Kentish Gazette Canterbury & District
Spoof contestants guess how to earn their stripes
Wearing colourful pinstripe blazers, about 60 people stand in little groups stretching out their hands.
Each of them is holding between zero and three coins in their palms, which they will reveal in due course.
The winner is the one who accurately guesses the exact total of coins in all the hands – and the game continues until only one person is left, who usually suffers a forfeit.
Welcome to the world of Spoof, a niche drinking game which boasts a hotbed in east Kent.
Last month the Chapter Arms in Chartham Hatch played host to Spoof’s Memorial Trophy, a competition held to remember former players, known as ‘absent friends’.
The winner of the Lancaster Trophy was the pub’s landlord, David Durrell, who points out that where there’s Spoof, there’s drink.
“We had three separate championships over the weekend and that is a serious hit on anyone’s liver,” he says.
“But spoof is really about the camaraderie, about like-minded people getting together. We just enjoy the participation. It’s very social.”
Other Spoofing champions include Ed Vant, from Blean, who won the European Spoofing Championships in Amsterdam, and Peter Horton, who lives in Kingston and is the UK champion.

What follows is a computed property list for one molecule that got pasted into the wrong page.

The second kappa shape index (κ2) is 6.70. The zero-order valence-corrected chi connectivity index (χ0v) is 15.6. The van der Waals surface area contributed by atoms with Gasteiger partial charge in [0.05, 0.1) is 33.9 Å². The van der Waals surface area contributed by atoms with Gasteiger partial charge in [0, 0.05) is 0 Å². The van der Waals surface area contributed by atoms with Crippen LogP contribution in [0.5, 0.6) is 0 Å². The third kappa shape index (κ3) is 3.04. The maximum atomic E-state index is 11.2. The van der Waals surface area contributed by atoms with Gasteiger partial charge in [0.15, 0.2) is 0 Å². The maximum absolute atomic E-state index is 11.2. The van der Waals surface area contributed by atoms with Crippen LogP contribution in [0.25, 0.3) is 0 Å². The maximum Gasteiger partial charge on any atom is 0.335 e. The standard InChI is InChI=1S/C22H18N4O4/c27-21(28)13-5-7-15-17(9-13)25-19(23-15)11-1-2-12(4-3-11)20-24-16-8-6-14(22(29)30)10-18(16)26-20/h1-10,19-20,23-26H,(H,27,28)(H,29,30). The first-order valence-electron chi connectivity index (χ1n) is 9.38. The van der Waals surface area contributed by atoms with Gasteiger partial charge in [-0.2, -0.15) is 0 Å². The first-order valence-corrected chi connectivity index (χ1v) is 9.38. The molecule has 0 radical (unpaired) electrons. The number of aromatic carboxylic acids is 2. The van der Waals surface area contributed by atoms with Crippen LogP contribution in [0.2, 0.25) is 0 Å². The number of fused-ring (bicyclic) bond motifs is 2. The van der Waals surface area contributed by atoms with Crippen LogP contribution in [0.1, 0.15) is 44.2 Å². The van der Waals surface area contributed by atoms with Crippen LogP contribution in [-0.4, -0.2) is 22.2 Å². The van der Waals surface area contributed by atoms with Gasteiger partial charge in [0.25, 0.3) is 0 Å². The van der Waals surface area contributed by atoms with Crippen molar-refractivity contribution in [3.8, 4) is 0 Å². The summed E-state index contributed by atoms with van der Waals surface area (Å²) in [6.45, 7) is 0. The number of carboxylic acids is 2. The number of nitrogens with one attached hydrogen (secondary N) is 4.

“For east Kent to be holding these three trophies is very good, considering we spoof all over the world,” says David.
Spoof players are made distinct by their multi-coloured pinstripe blazers, which are representative of the major rugby-playing nations.
But the game’s origins are less certain.
David, who is 64 and has run the Chapter Arms in New Town Street for the last eight years, was taught the game by his father.
Websites outline the rules and regional variations, but none seems able to point when and where it comes from.
However, the players who descended on the Chapter Arms for the first day of competition and then travelled to London for more competition, including on a boat on the Thames, came from around the globe.
Indeed, Spoof has players in Hong Kong, Australia, South Africa, and even the tiny island of Guam in the Pacific Ocean.
Meanwhile, last year’s World Championships were in Argentina, where there are also players.
It even counts the retired international rugby players Nick Farr-jones and Francois Pienaar among its players.
David recalls that he once jumped in the Trevi Fountain in Rome to play a game, earning him the honour of being arrested by the Italian police.
And it’s Spoof’s sense of abandon, its fun and its ease – along with the alcohol – that means it retains its small but dedicated band of players.
“It’s a game for anyone,” David said. “After all, you don’t have to be particularly talented to count to three.”